Online optimization and decision-making problems under uncertainty in the power systems
Online optimization addresses problems whose input is incomplete. To solve online optimization problems, the decision maker needs to invent algorithms or mechanisms under uncertainty and achieve a performance comparable to when the information is completely given. The power system, non-surprisingly, is an area rich in online problems. In particular, the expanding use of renewable energy, including wind and solar, has imposed great uncertainty and new challenges on the power grid. Recent large-scale power blackouts also raise discussions about improving stability and fairness in the scheduling of electricity generation. To address these emerging issues, novel online optimization tools catered for the power grid must be considered.
In this Ph.D. dissertation, we aim to use online optimization techniques to solve decision-making problems in power systems, when different kinds of uncertainty are present. We choose three emerging online problems in the power systems that can greatly benefit from the proposed optimization frameworks, either in promoting equity among electricity consumers or enhancing the resilience of the existing power infrastructure. Moreover, the invented online algorithms and mechanisms have utilities beyond the power systems and can be used for general online problems in other application areas.
The first problem is related to the inequity in the net metering billing scheme that is currently adopted in the electricity market. The growing number of energy prosumers (e.g., solar panel owners), whose gross power consumption is hidden from the public, has been shifting the grid costs to traditional energy consumers, causing great unfairness. We study a penalty mechanism that incentivizes prosumers to report their true consumption, which results in a fairer pricing scheme than net metering. We model the problem as a repeated game with one or multiple players and provide the minimum penalty rates such that players voluntarily report their private value of electricity consumption.
The second problem is to address the uncertainty in energy procurement where utility companies need to secure contracts with generators to fulfill the demand. The contracts arrive one by one during a time period and the utility company must decide irrevocably whether to accept the current contract or not. This is an application of the well-known prophet inequality problem. In the literature, the distribution of the value of the contract is known to the utility companies, which is hardly the case in practice. In this work, we consider the setting where the utility company can make a handful of queries to a distribution oracle and has to design algorithms to select the contract such that the value obtained is maximized. We give competitive ratios when two to five queries can be made. When only one query is allowed, we propose an alternative algorithm whose competitive ratio is strictly better than the one obtained from the single-threshold algorithm in the past literature.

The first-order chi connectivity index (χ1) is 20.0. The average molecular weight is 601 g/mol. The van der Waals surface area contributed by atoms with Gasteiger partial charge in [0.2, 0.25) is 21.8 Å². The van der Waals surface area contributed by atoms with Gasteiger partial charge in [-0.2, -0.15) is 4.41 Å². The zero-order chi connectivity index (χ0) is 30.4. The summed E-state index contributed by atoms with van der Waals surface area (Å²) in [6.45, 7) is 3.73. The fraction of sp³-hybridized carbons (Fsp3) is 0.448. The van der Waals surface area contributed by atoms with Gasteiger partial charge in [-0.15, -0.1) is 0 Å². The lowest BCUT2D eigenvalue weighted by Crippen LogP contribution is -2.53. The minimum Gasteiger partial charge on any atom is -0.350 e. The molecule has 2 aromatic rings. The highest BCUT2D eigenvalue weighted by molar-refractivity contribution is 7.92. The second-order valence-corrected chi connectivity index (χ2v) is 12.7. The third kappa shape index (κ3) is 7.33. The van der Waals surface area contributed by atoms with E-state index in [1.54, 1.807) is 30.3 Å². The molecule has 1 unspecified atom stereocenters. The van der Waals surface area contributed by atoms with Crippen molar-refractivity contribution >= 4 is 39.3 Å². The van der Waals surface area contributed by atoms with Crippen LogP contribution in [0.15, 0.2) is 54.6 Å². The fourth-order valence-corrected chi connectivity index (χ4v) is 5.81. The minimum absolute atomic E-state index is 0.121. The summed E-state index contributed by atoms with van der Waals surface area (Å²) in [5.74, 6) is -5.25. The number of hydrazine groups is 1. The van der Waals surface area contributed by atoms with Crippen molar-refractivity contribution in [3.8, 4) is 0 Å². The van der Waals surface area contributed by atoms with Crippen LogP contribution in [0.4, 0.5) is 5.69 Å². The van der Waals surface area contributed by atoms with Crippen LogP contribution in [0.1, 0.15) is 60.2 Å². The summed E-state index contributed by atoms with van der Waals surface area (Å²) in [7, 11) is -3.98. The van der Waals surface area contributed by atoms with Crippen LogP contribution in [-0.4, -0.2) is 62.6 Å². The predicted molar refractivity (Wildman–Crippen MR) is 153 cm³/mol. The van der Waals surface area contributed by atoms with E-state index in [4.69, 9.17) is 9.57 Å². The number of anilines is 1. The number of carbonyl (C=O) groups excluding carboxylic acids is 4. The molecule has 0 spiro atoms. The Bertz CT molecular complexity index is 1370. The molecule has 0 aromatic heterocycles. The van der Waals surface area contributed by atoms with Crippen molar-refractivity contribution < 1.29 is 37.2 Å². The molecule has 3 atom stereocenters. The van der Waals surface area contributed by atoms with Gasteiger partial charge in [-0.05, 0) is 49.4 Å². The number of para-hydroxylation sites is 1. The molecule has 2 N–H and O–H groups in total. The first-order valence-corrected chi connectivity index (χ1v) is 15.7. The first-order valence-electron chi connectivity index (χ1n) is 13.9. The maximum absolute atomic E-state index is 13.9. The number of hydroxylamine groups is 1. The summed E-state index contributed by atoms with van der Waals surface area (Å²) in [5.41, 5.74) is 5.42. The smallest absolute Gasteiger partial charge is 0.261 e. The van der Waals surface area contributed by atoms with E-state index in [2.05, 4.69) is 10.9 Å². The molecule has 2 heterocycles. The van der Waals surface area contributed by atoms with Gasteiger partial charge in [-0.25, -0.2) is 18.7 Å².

Finally, for the last problem, we study the classic unit commitment (UC) problem, the scheduling and dispatch of power generators subject to operating constraints so that the total cost is minimized. The UC problem is a special case of the more general location-allocation problems that have been widely adopted in application areas including disaster preparedness and supply chain management. We design a two-stage data-driven robust optimization framework to address general location-allocation problems with two types of uncertainties: the binary network uncertainty and the continuous unknown demand. Moreover, we add fairness constraints to the formulation such that the ratio of the allocated resources to demand is consistent across all regions. We provide tractable reformulations of the original problem and conduct numerical studies for an IEEE test system and the 2010 Yushu earthquake data set. Our simulation results show that the addition of network uncertainties and fairness constraints effectively improves equity and reduces costs.